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Stereo Photography by Fritz G. Waack


The report that the ancient Greeks already knew of stereoscopic interaction have been declared as fairy tales. The same is true for the report that Leonardo da Vinci drew stereo pictures. These incorrect statements stem almost exclusively from the Englishman David Brewster, who wrote a lot about stereoscopic concerns.

The true discoverer of stereoscopy is the well known English physicist Charles Wheatstone, who also invented the Wheatstone bridge. On June 21, 1833 he lectured to the Royal Society in London on his discoveries concerning stereeoscopic phenomena. This lecture was also printed and became generally known. He supported his accidental discovery, which resulted from acoustical experiments, with drawn pictures, and developed the first stereoscopic viewer, which worked with mirrors.

On August 19, 1839, the Frenchman Daguerre disclosed his method of generating permanent photographic pictures. These were taken with the camera obscura, invented by the Frenchman Niepce in 1822. Thereby it became possible not only to draw stereograms, but to photograph them as well.

Figure 2.1

Many early photographers flooded in this new field. But since only a few were informed of the basics, much nonsense resulted. It was already noted in Liesegang's "Photographisches Archiv" in 1869 that incorrectly photographed stereograms cause headaches. The English physicist David Brewster improved the stereoscope and in 1849 the first true stereo camera with two lenses (fig. 2.1) was built. In 1855 the Frenchman Barnard invented the first frontal stereo attachment constructed with mirrors for single lens cameras. Later, the Englishman Brown improved on his design. The stereo viewer (stereoscope) was further developed by the Germans, Helmholtz and Pulfrich.

The stereo craze of that time had already diminished by 1900 and was only stimulated by the so-called Kaiser-Panorama of Fuhrmann (fig. 2.2) from Berlin for a short period of time. This consisted of a set of many stereo viewers situated side by side in a circle. The stereo slides rotated step-wise on a drum at a certain speed from one viewer to the next.

Figure 2.2

Only after 1918 did stereo photography become once again popular. Stereo cameras in format 6x13 cm and 45 x 107 mm came into existence. The best known were the Vérascope from Jules Richard, the Heidoscope and Rolleidoscope from Franke & Heidecke, as well as the Stereoflektoscope from Voigtländer.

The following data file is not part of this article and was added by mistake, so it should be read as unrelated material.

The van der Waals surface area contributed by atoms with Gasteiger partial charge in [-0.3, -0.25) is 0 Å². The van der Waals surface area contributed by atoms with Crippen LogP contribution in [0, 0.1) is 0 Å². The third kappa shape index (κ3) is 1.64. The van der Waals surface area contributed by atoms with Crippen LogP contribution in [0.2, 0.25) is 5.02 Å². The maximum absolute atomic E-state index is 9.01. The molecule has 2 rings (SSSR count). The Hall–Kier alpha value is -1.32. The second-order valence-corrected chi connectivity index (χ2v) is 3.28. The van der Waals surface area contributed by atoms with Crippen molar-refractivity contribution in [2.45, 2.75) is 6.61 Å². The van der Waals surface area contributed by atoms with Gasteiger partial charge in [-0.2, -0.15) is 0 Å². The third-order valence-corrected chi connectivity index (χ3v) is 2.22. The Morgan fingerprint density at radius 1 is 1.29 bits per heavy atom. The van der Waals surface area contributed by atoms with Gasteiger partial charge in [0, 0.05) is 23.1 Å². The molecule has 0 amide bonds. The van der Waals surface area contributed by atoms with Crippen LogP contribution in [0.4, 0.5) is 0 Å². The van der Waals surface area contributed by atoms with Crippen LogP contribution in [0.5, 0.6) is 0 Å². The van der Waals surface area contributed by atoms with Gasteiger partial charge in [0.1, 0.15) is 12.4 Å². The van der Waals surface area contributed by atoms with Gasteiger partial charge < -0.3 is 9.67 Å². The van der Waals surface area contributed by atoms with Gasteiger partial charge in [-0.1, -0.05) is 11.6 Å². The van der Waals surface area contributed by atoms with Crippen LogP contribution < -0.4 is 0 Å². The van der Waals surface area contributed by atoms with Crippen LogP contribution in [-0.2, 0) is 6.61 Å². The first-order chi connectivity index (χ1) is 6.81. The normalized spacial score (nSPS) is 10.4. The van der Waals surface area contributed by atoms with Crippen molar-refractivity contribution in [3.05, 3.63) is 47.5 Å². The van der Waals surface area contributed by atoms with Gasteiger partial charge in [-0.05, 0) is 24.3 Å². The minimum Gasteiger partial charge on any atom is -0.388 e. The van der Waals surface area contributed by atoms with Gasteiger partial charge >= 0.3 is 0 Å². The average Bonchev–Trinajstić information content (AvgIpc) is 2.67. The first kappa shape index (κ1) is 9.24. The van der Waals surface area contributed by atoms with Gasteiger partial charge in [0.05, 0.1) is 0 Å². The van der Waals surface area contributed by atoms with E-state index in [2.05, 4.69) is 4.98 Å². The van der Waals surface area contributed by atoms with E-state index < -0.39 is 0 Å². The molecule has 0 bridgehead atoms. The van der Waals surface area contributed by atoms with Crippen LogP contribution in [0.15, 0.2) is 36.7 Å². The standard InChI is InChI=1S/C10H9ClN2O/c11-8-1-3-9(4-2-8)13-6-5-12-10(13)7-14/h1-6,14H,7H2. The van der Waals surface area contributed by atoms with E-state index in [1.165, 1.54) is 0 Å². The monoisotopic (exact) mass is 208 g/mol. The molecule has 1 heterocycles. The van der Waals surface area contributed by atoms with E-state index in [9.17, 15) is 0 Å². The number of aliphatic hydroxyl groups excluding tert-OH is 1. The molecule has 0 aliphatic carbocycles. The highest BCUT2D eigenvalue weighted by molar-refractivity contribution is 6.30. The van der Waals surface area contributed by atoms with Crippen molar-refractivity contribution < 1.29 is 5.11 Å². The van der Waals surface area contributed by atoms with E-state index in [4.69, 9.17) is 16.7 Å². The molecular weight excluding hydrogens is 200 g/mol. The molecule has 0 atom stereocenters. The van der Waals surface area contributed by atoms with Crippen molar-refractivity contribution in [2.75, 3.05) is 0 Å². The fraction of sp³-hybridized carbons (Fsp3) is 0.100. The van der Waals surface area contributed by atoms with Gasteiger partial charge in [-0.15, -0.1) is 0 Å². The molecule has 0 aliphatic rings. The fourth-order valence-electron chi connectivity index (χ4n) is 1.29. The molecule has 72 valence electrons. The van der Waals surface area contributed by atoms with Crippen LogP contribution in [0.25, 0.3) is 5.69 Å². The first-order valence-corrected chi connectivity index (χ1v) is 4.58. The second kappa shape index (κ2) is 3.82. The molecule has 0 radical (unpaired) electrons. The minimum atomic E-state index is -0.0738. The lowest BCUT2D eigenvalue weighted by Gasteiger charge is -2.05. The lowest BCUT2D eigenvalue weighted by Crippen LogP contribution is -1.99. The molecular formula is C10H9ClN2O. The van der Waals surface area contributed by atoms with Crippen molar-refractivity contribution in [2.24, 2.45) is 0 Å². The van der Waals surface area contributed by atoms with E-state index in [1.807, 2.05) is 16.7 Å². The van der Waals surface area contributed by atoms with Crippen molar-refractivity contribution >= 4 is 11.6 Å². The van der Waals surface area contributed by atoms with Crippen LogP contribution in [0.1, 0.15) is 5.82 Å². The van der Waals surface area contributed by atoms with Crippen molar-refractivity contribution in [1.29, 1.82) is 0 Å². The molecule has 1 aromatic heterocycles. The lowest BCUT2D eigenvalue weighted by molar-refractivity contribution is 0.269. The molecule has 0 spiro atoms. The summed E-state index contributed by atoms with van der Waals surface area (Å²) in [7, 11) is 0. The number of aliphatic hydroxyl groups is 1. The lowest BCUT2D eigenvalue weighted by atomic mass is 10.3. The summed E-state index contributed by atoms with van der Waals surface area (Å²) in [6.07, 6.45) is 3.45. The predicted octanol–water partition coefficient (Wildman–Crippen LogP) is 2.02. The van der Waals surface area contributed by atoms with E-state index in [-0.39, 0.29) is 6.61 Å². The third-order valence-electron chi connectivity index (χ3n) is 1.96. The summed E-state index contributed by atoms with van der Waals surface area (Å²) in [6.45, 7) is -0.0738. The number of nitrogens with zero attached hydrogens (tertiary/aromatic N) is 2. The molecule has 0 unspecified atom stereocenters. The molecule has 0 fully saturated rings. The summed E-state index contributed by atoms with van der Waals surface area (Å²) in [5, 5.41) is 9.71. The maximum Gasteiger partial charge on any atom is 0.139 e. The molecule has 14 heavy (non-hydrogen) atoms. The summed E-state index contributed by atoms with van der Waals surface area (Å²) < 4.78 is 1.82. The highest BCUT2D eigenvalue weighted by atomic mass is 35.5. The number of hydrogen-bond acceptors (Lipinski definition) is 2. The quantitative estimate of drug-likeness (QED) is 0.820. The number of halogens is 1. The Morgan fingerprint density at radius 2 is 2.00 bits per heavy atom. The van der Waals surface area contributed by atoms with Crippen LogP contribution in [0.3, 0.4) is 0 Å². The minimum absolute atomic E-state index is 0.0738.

After 35 mm film with the miniature format, and especially color slide film had made an appearance, a new wave of stereo photography came into existence using the small cameras with a format of 24x23 mm, e.g., the Stereo-Realist, the Kodak Stereo, the Edixa and the Iloca. Cameras with a format of 24x29 mm were, for example the Belplasca and the Vérascope f40.

In addition, interchangeable twin stereo lenses were developed for the Contax and Leica along with the supplementary mirror- and prism-attachments. Henceforth one could make stereo exposures with portable cameras with a format of 24x36 mm. This resulted in two single views with a vertical format of 18x24 mm. Stereo attachments were also built for single lens cameras: so-called beamsplitters which likewise used the horizontal format of 24x36 mm divided into two single frames in a vertical format of 18 x 24 mm.

In the year 1936 three approaches were discovered for the economical and industrial production of polarization filters (Bernauer, Kaesemann, Land and Mahler). Thus, picture separation became possible even in color photographs. With their help, the amateur could project his stereo slides onto a silver projection screen. This, of course, generated a lot of interest, and led to the construction of true stereo projectors with two lenses.

As one can see, a colorful past. Unfortunately, 3-D projectors like used 3-D cameras, have almost completely disappeared from the market. We must then start anew with Adam and Eve, namely with Wheatstone and Brewster. However, we do have the experience of over 100 years of stereo photography at our disposal.
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General Requirements for the Stereo Picture

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Last modified on January 18, 2004
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